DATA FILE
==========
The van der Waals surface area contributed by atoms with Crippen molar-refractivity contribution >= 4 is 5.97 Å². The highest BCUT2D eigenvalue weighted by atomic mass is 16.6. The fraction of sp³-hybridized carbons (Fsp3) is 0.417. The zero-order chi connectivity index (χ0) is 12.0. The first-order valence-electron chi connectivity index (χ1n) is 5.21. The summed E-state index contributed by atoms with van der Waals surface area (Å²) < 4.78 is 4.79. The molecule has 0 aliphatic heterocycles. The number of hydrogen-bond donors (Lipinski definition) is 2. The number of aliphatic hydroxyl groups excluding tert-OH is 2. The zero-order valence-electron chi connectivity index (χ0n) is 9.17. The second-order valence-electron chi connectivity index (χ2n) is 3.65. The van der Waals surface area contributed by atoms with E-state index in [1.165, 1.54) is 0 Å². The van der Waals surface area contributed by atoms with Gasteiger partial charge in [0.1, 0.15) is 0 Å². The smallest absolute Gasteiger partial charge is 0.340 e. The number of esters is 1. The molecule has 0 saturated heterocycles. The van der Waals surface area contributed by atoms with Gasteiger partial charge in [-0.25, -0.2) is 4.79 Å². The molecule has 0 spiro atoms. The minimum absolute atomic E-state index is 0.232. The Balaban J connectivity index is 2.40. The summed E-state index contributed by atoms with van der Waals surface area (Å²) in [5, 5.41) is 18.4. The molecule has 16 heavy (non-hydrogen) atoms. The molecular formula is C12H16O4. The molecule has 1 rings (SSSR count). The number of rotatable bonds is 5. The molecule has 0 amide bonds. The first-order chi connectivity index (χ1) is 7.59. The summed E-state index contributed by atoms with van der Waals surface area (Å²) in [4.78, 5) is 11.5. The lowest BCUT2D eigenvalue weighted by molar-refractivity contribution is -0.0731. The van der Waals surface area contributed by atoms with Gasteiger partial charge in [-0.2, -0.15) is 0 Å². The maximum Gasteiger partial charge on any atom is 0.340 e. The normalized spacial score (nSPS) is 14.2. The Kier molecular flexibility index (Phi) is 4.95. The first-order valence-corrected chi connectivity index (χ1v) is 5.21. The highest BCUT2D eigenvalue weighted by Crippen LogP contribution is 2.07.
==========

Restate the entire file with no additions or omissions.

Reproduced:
The van der Waals surface area contributed by atoms with Crippen molar-refractivity contribution >= 4 is 5.97 Å². The highest BCUT2D eigenvalue weighted by atomic mass is 16.6. The fraction of sp³-hybridized carbons (Fsp3) is 0.417. The zero-order chi connectivity index (χ0) is 12.0. The first-order valence-electron chi connectivity index (χ1n) is 5.21. The summed E-state index contributed by atoms with van der Waals surface area (Å²) < 4.78 is 4.79. The molecule has 0 aliphatic heterocycles. The number of hydrogen-bond donors (Lipinski definition) is 2. The number of aliphatic hydroxyl groups excluding tert-OH is 2. The zero-order valence-electron chi connectivity index (χ0n) is 9.17. The second-order valence-electron chi connectivity index (χ2n) is 3.65. The van der Waals surface area contributed by atoms with E-state index in [1.165, 1.54) is 0 Å². The van der Waals surface area contributed by atoms with Gasteiger partial charge in [0.1, 0.15) is 0 Å². The smallest absolute Gasteiger partial charge is 0.340 e. The number of esters is 1. The molecule has 0 saturated heterocycles. The van der Waals surface area contributed by atoms with Gasteiger partial charge in [-0.25, -0.2) is 4.79 Å². The molecule has 0 spiro atoms. The minimum absolute atomic E-state index is 0.232. The Balaban J connectivity index is 2.40. The summed E-state index contributed by atoms with van der Waals surface area (Å²) in [5, 5.41) is 18.4. The molecule has 16 heavy (non-hydrogen) atoms. The molecular formula is C12H16O4. The molecule has 1 rings (SSSR count). The number of rotatable bonds is 5. The molecule has 0 amide bonds. The first-order chi connectivity index (χ1) is 7.59. The summed E-state index contributed by atoms with van der Waals surface area (Å²) in [4.78, 5) is 11.5. The lowest BCUT2D eigenvalue weighted by molar-refractivity contribution is -0.0731. The van der Waals surface area contributed by atoms with Gasteiger partial charge in [-0.2, -0.15) is 0 Å². The maximum Gasteiger partial charge on any atom is 0.340 e. The normalized spacial score (nSPS) is 14.2. The Kier molecular flexibility index (Phi) is 4.95. The first-order valence-corrected chi connectivity index (χ1v) is 5.21. The highest BCUT2D eigenvalue weighted by Crippen LogP contribution is 2.07.